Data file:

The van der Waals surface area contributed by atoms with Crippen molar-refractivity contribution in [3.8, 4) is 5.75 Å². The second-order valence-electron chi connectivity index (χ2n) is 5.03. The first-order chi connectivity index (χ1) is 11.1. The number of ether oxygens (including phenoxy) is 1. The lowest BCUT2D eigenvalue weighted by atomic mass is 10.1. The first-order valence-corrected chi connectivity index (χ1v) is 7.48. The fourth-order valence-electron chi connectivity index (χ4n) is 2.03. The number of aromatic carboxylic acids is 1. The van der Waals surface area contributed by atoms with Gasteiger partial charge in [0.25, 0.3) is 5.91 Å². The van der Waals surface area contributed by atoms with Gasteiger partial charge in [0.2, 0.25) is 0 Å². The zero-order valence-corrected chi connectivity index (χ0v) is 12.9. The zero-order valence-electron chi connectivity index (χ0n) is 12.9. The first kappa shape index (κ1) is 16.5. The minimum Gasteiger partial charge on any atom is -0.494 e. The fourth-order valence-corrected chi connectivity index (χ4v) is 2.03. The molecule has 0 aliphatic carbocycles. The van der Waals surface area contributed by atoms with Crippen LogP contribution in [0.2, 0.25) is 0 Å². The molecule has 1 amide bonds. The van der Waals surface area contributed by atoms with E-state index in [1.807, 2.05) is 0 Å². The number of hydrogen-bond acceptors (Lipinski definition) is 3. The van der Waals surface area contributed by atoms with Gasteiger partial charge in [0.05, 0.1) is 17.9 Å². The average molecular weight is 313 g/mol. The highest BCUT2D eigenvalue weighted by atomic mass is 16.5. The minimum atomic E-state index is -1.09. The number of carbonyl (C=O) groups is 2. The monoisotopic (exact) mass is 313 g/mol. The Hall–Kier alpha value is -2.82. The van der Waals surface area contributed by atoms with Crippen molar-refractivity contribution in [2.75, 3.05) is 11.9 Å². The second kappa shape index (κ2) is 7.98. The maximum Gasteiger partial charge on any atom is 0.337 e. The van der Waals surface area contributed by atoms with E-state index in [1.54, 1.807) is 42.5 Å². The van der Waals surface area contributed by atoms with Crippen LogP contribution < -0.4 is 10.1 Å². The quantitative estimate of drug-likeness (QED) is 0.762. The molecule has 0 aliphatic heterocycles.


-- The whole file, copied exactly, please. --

The van der Waals surface area contributed by atoms with Crippen molar-refractivity contribution in [3.8, 4) is 5.75 Å². The second-order valence-electron chi connectivity index (χ2n) is 5.03. The first-order chi connectivity index (χ1) is 11.1. The number of ether oxygens (including phenoxy) is 1. The lowest BCUT2D eigenvalue weighted by atomic mass is 10.1. The first-order valence-corrected chi connectivity index (χ1v) is 7.48. The fourth-order valence-electron chi connectivity index (χ4n) is 2.03. The number of aromatic carboxylic acids is 1. The van der Waals surface area contributed by atoms with Gasteiger partial charge in [0.25, 0.3) is 5.91 Å². The van der Waals surface area contributed by atoms with Gasteiger partial charge in [0.2, 0.25) is 0 Å². The zero-order valence-corrected chi connectivity index (χ0v) is 12.9. The zero-order valence-electron chi connectivity index (χ0n) is 12.9. The first kappa shape index (κ1) is 16.5. The minimum Gasteiger partial charge on any atom is -0.494 e. The fourth-order valence-corrected chi connectivity index (χ4v) is 2.03. The molecule has 0 aliphatic carbocycles. The van der Waals surface area contributed by atoms with Crippen LogP contribution in [0.2, 0.25) is 0 Å². The molecule has 1 amide bonds. The van der Waals surface area contributed by atoms with E-state index in [1.807, 2.05) is 0 Å². The number of hydrogen-bond acceptors (Lipinski definition) is 3. The van der Waals surface area contributed by atoms with Gasteiger partial charge in [0.05, 0.1) is 17.9 Å². The average molecular weight is 313 g/mol. The highest BCUT2D eigenvalue weighted by atomic mass is 16.5. The minimum atomic E-state index is -1.09. The number of carbonyl (C=O) groups is 2. The monoisotopic (exact) mass is 313 g/mol. The Hall–Kier alpha value is -2.82. The van der Waals surface area contributed by atoms with Crippen molar-refractivity contribution in [2.75, 3.05) is 11.9 Å². The second kappa shape index (κ2) is 7.98. The maximum Gasteiger partial charge on any atom is 0.337 e. The van der Waals surface area contributed by atoms with E-state index in [1.54, 1.807) is 42.5 Å². The van der Waals surface area contributed by atoms with Crippen LogP contribution < -0.4 is 10.1 Å². The quantitative estimate of drug-likeness (QED) is 0.762. The molecule has 0 aliphatic heterocycles.